The Connection Between Life Expectancy And Hearing Loss

Woman improving her life expectancy by wearing hearing aids and working out is outside on a pier.

Just like reading glasses and graying hair, hearing loss is simply one of those things that most people accept as a part of the aging process. But a study from Duke-NUS Medical School shows a link between hearing loss and total health in older adults.

Communication troubles, depression, and cognitive decline have a higher occurrence in older people with vision or hearing loss. You may already have read about that. But did you realize that hearing loss is also linked to shorter life expectancy?

This study shows that those with neglected hearing loss might enjoy “fewer years of life”. And, the possibility that they will have difficulty undertaking activities needed for daily life nearly doubles if the person has both hearing and vision impairment. It’s an issue that is both a physical and a quality of life concern.

This might sound bad but there’s a positive: hearing loss, for older people, can be managed through a variety of methods. More significantly, major health issues can be found if you have a hearing test which could inspire you to lengthen your life expectancy by taking better care of yourself.

Why is Hearing Loss Associated With Inferior Health?

While the research is compelling, cause and effect are still uncertain.

Researchers at Johns Hopkins note that other problems like increased risk of stroke and heart disease were observed in older people who had hearing loss.

These results make sense when you understand more about the causes of hearing loss. Countless cases of hearing loss and tinnitus are linked to heart disease since high blood pressure affects the blood vessels in the ear canal. When the blood vessels are shrunken – which can be caused by smoking – the body needs to work harder to push the blood through which leads to high blood pressure. Older adults who have heart problems and hearing loss often experience a whooshing sound in their ears, which is usually caused by high blood pressure.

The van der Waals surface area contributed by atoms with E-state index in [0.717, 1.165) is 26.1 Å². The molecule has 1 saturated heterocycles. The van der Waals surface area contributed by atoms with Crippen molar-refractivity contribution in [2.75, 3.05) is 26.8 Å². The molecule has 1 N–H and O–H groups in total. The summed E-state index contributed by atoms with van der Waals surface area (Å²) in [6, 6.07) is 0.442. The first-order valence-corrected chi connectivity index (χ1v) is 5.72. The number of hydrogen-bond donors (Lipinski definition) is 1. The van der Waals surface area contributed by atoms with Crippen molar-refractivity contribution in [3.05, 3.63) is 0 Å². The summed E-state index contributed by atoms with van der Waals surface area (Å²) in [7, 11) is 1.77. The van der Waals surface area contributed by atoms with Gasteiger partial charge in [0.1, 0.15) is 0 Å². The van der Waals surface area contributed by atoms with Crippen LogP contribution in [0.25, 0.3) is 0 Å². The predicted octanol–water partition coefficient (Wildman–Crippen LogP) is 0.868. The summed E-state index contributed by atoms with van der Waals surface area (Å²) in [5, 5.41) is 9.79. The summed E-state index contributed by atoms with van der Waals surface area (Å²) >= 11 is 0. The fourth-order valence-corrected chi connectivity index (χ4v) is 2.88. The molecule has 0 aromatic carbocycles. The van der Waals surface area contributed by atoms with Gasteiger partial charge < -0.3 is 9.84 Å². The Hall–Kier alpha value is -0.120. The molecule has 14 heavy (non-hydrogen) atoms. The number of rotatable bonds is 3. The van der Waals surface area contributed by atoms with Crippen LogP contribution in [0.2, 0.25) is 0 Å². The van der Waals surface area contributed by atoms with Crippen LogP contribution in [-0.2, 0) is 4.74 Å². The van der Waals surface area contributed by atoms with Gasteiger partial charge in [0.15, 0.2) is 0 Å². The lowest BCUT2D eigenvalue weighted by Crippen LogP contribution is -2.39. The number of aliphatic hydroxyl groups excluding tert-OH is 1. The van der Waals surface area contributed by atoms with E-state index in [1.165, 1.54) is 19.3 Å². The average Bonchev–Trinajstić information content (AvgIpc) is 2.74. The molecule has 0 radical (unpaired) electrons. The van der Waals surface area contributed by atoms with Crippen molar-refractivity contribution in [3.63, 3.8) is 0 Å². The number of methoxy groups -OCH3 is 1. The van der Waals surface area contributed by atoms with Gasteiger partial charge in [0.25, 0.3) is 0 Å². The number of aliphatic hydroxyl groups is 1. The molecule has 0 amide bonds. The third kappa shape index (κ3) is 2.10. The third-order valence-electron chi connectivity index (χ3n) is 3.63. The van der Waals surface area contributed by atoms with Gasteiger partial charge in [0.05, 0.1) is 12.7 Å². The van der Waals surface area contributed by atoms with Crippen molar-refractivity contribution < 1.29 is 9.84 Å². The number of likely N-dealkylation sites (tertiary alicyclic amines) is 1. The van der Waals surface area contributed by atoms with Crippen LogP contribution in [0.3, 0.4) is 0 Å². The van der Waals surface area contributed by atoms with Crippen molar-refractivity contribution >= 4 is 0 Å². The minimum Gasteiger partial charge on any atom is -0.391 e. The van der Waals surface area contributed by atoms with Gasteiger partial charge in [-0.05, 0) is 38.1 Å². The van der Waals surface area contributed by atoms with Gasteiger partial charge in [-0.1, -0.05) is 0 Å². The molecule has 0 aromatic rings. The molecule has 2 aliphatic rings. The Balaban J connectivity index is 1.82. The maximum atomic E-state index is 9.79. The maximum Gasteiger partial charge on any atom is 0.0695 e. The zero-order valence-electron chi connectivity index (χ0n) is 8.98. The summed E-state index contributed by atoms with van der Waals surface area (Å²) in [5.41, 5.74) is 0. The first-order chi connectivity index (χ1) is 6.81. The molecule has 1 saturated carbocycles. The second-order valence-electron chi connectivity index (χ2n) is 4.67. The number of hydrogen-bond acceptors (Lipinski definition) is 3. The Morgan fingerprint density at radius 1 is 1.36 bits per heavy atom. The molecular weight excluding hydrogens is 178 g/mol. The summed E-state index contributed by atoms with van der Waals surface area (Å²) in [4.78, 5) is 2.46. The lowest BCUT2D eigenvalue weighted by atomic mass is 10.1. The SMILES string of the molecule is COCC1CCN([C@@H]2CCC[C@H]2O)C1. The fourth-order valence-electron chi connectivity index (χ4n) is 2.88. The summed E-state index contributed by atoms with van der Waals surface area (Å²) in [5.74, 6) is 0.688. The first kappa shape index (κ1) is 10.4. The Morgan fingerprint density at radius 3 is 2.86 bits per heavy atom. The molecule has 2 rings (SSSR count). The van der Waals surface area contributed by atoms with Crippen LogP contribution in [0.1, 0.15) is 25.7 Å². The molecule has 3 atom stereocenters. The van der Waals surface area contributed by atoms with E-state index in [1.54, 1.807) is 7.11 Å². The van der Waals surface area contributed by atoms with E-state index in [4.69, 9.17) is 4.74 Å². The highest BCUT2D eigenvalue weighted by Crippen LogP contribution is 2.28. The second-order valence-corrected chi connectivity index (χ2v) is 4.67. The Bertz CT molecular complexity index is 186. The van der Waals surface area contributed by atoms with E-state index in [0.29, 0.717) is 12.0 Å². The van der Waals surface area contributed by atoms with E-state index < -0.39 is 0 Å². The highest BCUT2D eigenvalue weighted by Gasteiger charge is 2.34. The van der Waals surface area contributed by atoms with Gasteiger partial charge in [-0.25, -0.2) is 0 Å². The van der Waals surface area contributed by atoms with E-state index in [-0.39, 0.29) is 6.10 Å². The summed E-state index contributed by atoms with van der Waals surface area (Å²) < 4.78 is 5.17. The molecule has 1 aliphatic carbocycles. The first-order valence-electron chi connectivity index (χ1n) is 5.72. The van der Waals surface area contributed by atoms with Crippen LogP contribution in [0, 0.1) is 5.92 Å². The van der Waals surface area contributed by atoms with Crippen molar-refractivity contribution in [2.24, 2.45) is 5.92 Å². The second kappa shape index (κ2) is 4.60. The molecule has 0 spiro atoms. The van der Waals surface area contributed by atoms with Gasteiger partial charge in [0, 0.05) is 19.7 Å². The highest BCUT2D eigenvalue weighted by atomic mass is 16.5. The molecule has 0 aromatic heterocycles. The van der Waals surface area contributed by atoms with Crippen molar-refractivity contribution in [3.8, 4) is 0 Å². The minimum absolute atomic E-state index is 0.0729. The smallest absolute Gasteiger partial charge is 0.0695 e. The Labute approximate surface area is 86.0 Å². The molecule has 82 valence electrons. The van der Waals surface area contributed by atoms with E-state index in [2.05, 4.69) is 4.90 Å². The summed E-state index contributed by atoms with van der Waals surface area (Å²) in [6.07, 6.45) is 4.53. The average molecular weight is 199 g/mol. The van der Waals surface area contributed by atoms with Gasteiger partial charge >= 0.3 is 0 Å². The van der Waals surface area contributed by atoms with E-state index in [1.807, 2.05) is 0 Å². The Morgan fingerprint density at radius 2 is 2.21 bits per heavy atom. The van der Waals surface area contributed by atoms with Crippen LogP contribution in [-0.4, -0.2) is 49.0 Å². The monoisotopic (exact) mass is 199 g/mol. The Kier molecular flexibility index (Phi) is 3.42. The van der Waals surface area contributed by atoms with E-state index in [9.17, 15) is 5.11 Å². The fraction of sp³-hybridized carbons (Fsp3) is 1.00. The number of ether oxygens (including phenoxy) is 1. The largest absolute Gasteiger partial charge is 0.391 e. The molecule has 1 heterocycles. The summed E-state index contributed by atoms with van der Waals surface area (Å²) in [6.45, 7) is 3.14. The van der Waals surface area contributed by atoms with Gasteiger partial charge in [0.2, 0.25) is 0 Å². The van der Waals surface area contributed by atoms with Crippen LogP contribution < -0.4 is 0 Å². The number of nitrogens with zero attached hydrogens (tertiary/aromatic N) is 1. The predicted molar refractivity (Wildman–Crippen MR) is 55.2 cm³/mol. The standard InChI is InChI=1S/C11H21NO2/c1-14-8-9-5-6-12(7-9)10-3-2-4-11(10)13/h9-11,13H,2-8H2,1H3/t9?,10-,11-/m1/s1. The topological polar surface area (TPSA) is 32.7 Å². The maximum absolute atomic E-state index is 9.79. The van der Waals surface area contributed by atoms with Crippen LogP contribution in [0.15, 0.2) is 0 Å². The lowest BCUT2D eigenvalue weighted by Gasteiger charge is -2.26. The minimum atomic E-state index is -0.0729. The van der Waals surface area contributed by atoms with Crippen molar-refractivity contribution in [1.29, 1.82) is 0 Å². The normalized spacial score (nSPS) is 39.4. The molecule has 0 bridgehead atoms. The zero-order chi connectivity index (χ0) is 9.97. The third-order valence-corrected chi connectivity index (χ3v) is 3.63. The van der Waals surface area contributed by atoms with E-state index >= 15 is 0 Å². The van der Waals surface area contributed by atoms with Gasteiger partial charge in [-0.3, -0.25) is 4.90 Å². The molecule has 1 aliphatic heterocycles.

Hearing loss has also been linked to dementia, Alzheimer’s disease, and other forms of cognitive decline. Hearing specialists and other health care professionals believe there are several reasons why the two are connected: for starters, the brain needs to work overtime to differentiate words in a conversation, which saps out the brain’s ability to do anything else. In other situations, lots of people who have hearing loss tend to be less social, frequently as a result of the difficulty they have communicating. There can be a severe affect on a person’s mental health from social isolation leading to depression and anxiety.

How Older Adults Can Treat Hearing Loss

Older adults have a number of options for managing hearing loss, but as is shown by research, it is smart to tackle these issues early before they impact your total health.

Hearing aids are one kind of treatment that can be very effective in combating your hearing loss. There are numerous different models of hearing aids available, including small, discreet models that are Bluetooth ready. Also, basic quality of life has been improving due to hearing aid technology. For instance, they filter out background sound far better than older models and can be connected to cell phones, TVs, and computers to allow for better hearing during the entertainment.

Older adults can also go to a nutritionist or talk to their physician about changes to their diet to help stop further hearing loss. There are links between iron deficiency anemia and hearing loss, for example, which can usually be treated by adding more iron into your diet. Changes to your diet could also positively impact other health issues, leading to an overall more healthy lifestyle.

The site information is for educational and informational purposes only and does not constitute medical advice. To receive personalized advice or treatment, schedule an appointment.


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